AGU staff commits to enhancing its own diversity

By:

Starting on Thursday, I will have been at AGU for one month. I have filled my days with opportunities to meet individually and collectively with board, council, members and staff. With #AGU20 Fall Meeting starting in less than two and a half months, my conversations and learning will only increase. I am looking forward to meeting all of you soon.

One of the questions I’m asked frequently is to give my first impressions of AGU and our Earth and space sciences community.

Quite simply, I’m in awe.

As only the fourth CEO of AGU, I am taking the baton from the teams created before me, composed from the board, council and leadership members to volunteers to past executive directors/CEOs to staff. Together with these groups, we’ll further expand our community to accomplish our new strategic plan. The possibilities and potential are exciting and endless.

There are reoccurring themes in the conversations I am having with the passionate AGU community such as climate change, advancing discovery and solutions science from useable to used and diversity and inclusion. When I started in mid-August, Robin Bell and Susan Lozier (AGU’s President and President-Elect) had just announced the 8 action areas that AGU was taking to combat systemic racism. AGU’s commitment to action struck me to my core. I’ve devoted my life to creating equitable organizations, communities and societies. As an openly gay man, I know what it is like to institutionally be denied basic human rights. AGU’s commitment to action reassured me that my values and AGU’s values are aligned.

A lot more work needs to be done to address the inequities in the Earth and space sciences community as well as our at-large society. But unlike other sectors, we – and many times led by AGU – have already started this journey over the last few years. There have been some important changes and improvement made, but we have so much more to do.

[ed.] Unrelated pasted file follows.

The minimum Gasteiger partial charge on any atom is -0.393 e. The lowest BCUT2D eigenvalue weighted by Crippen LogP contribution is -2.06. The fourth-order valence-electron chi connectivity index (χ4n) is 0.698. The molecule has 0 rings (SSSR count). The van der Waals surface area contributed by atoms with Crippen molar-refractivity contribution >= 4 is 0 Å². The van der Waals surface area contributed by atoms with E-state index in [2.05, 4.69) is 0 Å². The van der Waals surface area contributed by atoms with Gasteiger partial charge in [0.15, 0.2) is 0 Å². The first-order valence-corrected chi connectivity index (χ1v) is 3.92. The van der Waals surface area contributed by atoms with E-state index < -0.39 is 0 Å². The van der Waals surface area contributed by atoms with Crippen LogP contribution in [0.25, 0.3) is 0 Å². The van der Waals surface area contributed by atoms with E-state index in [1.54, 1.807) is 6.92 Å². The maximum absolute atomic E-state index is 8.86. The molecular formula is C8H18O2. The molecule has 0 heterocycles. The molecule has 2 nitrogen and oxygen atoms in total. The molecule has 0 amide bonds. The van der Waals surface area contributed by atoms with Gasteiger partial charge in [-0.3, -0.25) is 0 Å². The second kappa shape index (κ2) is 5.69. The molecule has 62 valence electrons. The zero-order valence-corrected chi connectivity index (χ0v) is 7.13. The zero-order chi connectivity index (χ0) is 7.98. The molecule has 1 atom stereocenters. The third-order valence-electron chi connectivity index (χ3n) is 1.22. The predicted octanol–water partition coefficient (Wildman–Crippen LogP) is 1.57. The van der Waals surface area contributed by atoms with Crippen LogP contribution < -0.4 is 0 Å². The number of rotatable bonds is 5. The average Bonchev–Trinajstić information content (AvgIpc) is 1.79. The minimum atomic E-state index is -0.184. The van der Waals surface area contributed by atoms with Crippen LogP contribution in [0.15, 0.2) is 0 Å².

Recently, the AGU team hosted a “Coffee and Connections” (an informal staff gathering) discussion on addressing race and racism. As part of our conversation, the staff read Verna Myers’ book, What If I say the Wrong Thing: 25 Habits for Culturally Effective People. We also split the staff into small groups to share, if they felt comfortable, any personal stories. One of the recurring comments I heard is that we must make sure all voices are at the table.

During my first virtual all staff meetings, I was struck by the beautiful diversity that filled my screen as I scrolled through the AGU staff. I was so impressed by what I saw that I asked if we could share the staff composition with you. Using the self-reported information, AGU staff is made up of:

Gender

  • 70% = female
  • 30% = male

Race/ethnicity

  • American Indian/Alaskan Native = 1%
  • Asian = 5%
  • Black = 27%
  • Hispanic = 3%
  • More than 2 races =5%
  • White = 59%

Education

  • Associate degree = 2%
  • Bachelor’s degree = 43%
  • Doctorate degree = 12%
  • High school diploma = 8%
  • Jurisprudence doctor degree = 3%
  • Master’s degree = 32%

These are only some of the methods to measure diversity. For instance, we have not reported on physical or neuro diversity at AGU. However, the information gives some details on how AGU is doing as an organization. We are committed to assessing our diversity against other leading organizations known for their commitment to equity. We’ll make sure to let you know how we are doing and when the report will be released.

We are proud of what we have done so far within our team, but we also recognize we can do more. We remain committed to creating the most diverse team as possible to serve you, AGU and the science community better.

Related Posts



There are no comments

Add yours